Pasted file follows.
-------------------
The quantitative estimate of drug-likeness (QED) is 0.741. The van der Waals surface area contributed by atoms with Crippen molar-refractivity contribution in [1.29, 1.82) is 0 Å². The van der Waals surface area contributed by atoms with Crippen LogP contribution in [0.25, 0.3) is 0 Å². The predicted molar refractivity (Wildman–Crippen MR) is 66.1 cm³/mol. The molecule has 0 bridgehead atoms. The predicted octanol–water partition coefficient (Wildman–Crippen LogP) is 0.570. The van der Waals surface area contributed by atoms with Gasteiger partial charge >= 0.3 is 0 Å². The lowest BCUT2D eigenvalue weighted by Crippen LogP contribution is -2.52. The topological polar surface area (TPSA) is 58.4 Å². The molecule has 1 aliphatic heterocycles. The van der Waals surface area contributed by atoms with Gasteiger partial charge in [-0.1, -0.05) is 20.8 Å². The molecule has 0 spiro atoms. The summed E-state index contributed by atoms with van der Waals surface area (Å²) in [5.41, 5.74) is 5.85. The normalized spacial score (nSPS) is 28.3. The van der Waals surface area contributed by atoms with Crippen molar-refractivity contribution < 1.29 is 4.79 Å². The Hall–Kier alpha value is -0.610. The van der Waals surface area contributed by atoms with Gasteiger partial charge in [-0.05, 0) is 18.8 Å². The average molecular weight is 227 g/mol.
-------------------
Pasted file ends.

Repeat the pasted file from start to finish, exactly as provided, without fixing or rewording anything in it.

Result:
The quantitative estimate of drug-likeness (QED) is 0.741. The van der Waals surface area contributed by atoms with Crippen molar-refractivity contribution in [1.29, 1.82) is 0 Å². The van der Waals surface area contributed by atoms with Crippen LogP contribution in [0.25, 0.3) is 0 Å². The predicted molar refractivity (Wildman–Crippen MR) is 66.1 cm³/mol. The molecule has 0 bridgehead atoms. The predicted octanol–water partition coefficient (Wildman–Crippen LogP) is 0.570. The van der Waals surface area contributed by atoms with Gasteiger partial charge >= 0.3 is 0 Å². The lowest BCUT2D eigenvalue weighted by Crippen LogP contribution is -2.52. The topological polar surface area (TPSA) is 58.4 Å². The molecule has 1 aliphatic heterocycles. The van der Waals surface area contributed by atoms with Gasteiger partial charge in [-0.1, -0.05) is 20.8 Å². The molecule has 0 spiro atoms. The summed E-state index contributed by atoms with van der Waals surface area (Å²) in [5.41, 5.74) is 5.85. The normalized spacial score (nSPS) is 28.3. The van der Waals surface area contributed by atoms with Crippen molar-refractivity contribution < 1.29 is 4.79 Å². The Hall–Kier alpha value is -0.610. The van der Waals surface area contributed by atoms with Gasteiger partial charge in [-0.05, 0) is 18.8 Å². The average molecular weight is 227 g/mol.